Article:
Old concrete is one of those elements in the landscape that can be frustrating to model. Getting the texture right is fairly simple using cast plaster as the two materials have very similar characteristics. Getting the coloring right is another matter.

Old Concrete

As seen here, concrete weathers to a wide range of colors and textures. Water and freezing temps will cause the surface layers to flake off, or spall, revealing the aggregate underneath. Rust from attached metal work adds stains and streaks and, atmospheric dirt and other particles will imbed themselves into the surface such as seen on this old station platform in West Harrison IN (below). Of course drippings from oil and fuels or other liquids will stain and discolor concrete in myriad ways.

Old Concrete_000

As you can see from the truck docks in the first photo and this equipment box near Valley Junction (below), horizontal and vertical surfaces will weather differently depending on their exposure to the elements. Old concrete_001

Making progress
Last week, I redid the casting for an old foundation that will be included as part of a remake of the scenery around the Mill Track. Here’s where things stand so far.

Robert's Mill casting painted and weathered

I colored the raw plaster with craft paint using a witch’s brew of colors in a vain attempt to reproduce the color of old concrete. Let’s just say I didn’t come close to what I wanted. That’s why I’m not going into great detail on the colors used. Color is very subjective, as we each see it differently. The process is also complicated by the fact that we try to match a color seen outdoors under intense full spectrum lighting to a color viewed indoors under much weaker light, even if it is labelled as full spectrum. Furthermore, color matching has never been a strength of mine in spite of many years of trying.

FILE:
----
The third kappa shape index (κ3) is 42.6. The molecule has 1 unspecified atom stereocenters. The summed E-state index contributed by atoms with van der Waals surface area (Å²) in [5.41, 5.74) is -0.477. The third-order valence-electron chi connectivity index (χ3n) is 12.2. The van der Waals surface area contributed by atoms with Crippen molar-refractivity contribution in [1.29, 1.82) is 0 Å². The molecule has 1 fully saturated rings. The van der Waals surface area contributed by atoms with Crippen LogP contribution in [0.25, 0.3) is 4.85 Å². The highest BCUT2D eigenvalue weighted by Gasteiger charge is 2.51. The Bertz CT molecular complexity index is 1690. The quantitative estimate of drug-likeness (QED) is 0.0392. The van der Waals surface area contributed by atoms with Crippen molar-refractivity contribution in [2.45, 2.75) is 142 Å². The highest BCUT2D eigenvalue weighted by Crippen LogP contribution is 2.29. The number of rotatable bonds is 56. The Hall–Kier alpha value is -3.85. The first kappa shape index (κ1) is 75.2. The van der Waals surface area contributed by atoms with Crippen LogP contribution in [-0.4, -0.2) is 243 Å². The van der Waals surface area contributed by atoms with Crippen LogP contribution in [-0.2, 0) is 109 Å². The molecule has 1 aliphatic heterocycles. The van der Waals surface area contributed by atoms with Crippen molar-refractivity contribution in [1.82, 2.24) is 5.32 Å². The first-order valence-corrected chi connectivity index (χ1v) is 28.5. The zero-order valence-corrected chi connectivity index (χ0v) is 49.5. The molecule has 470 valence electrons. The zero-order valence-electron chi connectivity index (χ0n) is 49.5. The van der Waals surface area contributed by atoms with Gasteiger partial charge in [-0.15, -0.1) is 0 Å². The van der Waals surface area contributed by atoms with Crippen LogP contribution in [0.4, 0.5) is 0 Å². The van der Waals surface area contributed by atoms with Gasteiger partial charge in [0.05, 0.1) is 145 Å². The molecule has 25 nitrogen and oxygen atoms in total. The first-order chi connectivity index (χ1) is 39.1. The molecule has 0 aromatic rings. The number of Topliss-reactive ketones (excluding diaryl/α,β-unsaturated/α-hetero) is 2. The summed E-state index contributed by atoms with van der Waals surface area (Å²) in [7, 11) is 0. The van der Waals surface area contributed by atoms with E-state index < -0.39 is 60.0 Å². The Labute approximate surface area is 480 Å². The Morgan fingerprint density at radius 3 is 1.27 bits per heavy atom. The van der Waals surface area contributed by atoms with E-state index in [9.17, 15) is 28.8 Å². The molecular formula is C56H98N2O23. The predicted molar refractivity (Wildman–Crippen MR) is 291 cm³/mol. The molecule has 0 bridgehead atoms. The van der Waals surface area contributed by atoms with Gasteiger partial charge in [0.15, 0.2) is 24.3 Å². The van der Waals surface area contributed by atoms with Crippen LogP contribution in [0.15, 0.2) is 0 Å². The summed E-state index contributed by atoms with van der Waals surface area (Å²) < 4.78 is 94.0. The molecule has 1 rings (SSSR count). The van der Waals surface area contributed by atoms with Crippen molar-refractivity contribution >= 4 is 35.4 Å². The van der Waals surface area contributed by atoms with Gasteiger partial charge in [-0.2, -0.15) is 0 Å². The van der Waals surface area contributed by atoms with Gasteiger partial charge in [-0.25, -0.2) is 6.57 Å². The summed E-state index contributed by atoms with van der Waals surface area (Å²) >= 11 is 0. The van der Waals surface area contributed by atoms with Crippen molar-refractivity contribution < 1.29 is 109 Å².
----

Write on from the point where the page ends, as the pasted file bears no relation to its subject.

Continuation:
The craft paint was only doing a marginal job, so in a nothing-to-lose frame of mind, I took a clean brush and started to apply some MIG weathering powder, Industrial City Dirt to be exact. This showed promise as it killed the unnatural plastic look of the craft paint and also added that ground-in dirt appearance the paint color alone lacked. A similar technique I’ve used with good results is rubbing on plain dirt. As with the weathering powders, it kills any sheen and gives a hint of natural color that helps tie everything together in a scene. To see how it would look, I placed it in position temporarily. This gives you an idea of how it will relate to the existing mill building from Cedar Grove (below).

Robert's Mill casting in place.

The full-size foundation has hints of moss and mildew on the interior walls close to the ground where moisture lingers. Some more weathering powder, in a green shade this time rendered that effect nicely. You may be able to see it in the close-up photo.

I hasten to add that this is just the beginning of the modeling. All I’ve done so far is color the foundation walls and add basic ground cover. There is more vegetation and trees to come, disguising the seams around the base and adding a photo backdrop. All of that will be detailed in the next volume of The Missing Conversation.



  1. Simon


    This is coming on nicely. I found the following comment interesting:
    so in a nothing-to-lose frame of mind, I took a clean brush and started to apply some MIG weathering powder
    This suggests that most of the colouration is the result of weathering, which if one thinks about it, it probably is!

    As with all weathering, it’s going to be a case of finding the right colour(s), and knowing when to stop!


  2. mike

    Hi Simon,

    Thank you.

    You’re quite right about the visible coloring on old concrete. As you know concrete will change colors, often dramatically, as it ages. for some this might be a license to just apply anything in a grey, tan, beige range and call it done. It doesn’t take a trained eye to see the difference between colors that have just been slapped on and a model where someone has truly studied the subject and rendered it accurately. As a stellar example of the latter, check out Chuck Doan’s work here:


    It doesn’t get much better.


  3. Simon

    I think that might be an understatement.

    Can it get any better than that?

  4. mike

    Most adjectives are inadequate in describing his work.